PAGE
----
FIG. 5 is an elevation view of a semiconductor wafer according to one embodiment of the present invention.

FIG. 6 is a block diagram of a circuit module according to one embodiment of the present invention.

FIG. 7 is a block diagram of a memory module according to one embodiment of the present invention.

FIG. 8 is a block diagram of a system according to one embodiment of the present invention.

FIG. 9 is a block diagram of a system according to one embodiment of the present invention.

FIG. 10 is a block diagram of a system according to one embodiment of the present invention.

DETAILED DESCRIPTION

In the following detailed description of the embodiments of the invention, reference is made to the accompanying drawings which form a part hereof, and in which is shown, by way of illustration, specific embodiments in which the embodiments of the invention may be practiced. In the drawings, like numerals describe substantially similar components throughout the several views. These embodiments are described in sufficient detail to enable those skilled in the art to practice the embodiments of the invention. Other embodiments may be utilized and structural, logical, and electrical changes may be made without departing from the scope of the embodiments of the present invention.

The terms wafer and substrate used in the following description include any base semiconductor structure. Both are to be understood as including silicon-on-sapphire (SOS) technology, silicon-on-insulator (SOI) technology, thin film transistor (TFT) technology, doped and undoped semiconductors, epitaxial layers of silicon supported by a base semiconductor structure, as well as other semiconductor structures well known to one skilled in the art. Furthermore, when reference is made to a wafer or substrate in the following description, previous process steps may have been utilized to form regions/junctions in the base semiconductor structure and layer formed above, and the terms wafer or substrate include the underlying layers containing such regions/junctions and any layer that may have been formed above. The following detailed description is, therefore, not to be taken in a limiting sense, and the scope of the embodiments of the present invention is defined only by the appended claims.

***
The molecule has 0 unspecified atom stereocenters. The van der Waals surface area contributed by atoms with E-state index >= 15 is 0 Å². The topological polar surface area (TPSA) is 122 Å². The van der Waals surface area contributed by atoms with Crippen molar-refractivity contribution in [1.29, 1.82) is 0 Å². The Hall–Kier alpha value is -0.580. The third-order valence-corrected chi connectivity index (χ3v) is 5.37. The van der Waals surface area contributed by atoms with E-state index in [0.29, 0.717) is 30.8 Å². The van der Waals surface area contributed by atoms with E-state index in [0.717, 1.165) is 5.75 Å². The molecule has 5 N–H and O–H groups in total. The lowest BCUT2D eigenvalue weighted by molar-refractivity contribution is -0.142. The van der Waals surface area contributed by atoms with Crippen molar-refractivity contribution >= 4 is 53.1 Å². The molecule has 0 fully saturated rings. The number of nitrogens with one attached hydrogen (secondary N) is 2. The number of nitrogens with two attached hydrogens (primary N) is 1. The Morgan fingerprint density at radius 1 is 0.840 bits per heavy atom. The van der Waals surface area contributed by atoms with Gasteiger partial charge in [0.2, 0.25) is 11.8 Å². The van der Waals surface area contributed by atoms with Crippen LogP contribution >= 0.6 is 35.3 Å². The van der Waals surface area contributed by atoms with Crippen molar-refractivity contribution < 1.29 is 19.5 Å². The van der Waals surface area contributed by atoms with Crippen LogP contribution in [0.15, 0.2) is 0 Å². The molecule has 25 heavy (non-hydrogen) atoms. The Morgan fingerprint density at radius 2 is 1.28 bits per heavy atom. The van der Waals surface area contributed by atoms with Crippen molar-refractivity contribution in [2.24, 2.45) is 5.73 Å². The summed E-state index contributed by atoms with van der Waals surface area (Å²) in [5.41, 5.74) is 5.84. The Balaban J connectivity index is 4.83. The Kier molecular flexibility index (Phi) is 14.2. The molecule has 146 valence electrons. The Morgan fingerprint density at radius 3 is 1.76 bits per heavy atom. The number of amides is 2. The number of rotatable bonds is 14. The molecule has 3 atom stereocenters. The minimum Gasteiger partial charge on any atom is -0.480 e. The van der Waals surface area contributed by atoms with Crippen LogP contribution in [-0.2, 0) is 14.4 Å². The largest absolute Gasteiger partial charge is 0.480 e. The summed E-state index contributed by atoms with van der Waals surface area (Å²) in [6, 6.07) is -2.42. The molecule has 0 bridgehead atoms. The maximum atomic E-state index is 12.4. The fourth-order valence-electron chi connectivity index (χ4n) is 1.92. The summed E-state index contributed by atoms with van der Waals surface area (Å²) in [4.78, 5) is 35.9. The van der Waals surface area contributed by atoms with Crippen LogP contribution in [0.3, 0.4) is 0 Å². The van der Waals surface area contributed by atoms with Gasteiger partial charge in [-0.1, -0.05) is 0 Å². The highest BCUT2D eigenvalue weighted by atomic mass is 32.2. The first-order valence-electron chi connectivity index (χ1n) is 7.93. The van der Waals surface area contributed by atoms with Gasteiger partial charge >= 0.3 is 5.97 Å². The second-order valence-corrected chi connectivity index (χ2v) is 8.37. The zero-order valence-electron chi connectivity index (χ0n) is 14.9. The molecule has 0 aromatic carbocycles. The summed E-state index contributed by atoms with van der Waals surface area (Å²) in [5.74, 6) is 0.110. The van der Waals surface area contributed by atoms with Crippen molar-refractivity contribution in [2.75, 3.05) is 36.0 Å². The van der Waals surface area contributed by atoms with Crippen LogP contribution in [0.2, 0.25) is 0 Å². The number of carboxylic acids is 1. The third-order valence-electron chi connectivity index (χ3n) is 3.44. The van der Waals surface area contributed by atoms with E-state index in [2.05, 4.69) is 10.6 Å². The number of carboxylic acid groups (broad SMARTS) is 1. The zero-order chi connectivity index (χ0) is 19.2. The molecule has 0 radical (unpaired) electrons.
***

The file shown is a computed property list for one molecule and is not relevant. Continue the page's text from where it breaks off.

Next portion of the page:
FIG. 1 is a cross-sectional view of a semiconductor structure according to one embodiment of the present invention. The semiconductor structure 100 may illustrate an example of a single DRAM cell. The semiconductor structure 100 includes a substrate 102, field isolators 104, transistor 134, insulation layers 120, another semiconductor structure such as a capacitor 136, and a metallization layer 140. In one embodiment, the metallization layer 140 may be considered a conductive plug. In another embodiment, the conductive plug includes polysilicon. The transistor 134 includes source/drain regions 106 0 and 106 1, silicide region 108, spacers 112, gate oxide 114, and gate 116. The source/drain regions 106 0 and 106 1 include lightly doped source/drain regions 110. The capacitor 136 includes an electrode 124, a dielectric layer 126, and another electrode 128. The dielectric layer 126 is coupled to the electrodes 124 and 128.

Charges can be transferred into or removed from the capacitor 136 by turning on the transistor 134. The transistor 134 is turned on by an appropriate voltage level and polarity placed at the gate 116 so that a depletion region and conducting channel are formed between the source/drain regions 106 0 and 106 1. If charges are to be transferred into the capacitor 136, these charges are introduced at the source/drain region 106 0 by a buried bit line 141, so that they may travel across the conducting channel into the source/drain region 106 1, conduct through the metallization layer 140, and enter the electrode 124. The charges cannot go any further because the dielectric layer 126 is electrically nonconductive. However, these charges will attract opposite polarity charges to appear at electrode 128. Hence, an electric field is set up between the electrodes 124 and 128. Energy is stored in this electric field. This electric field is the phenomenon that allows the capacitor to “remember.”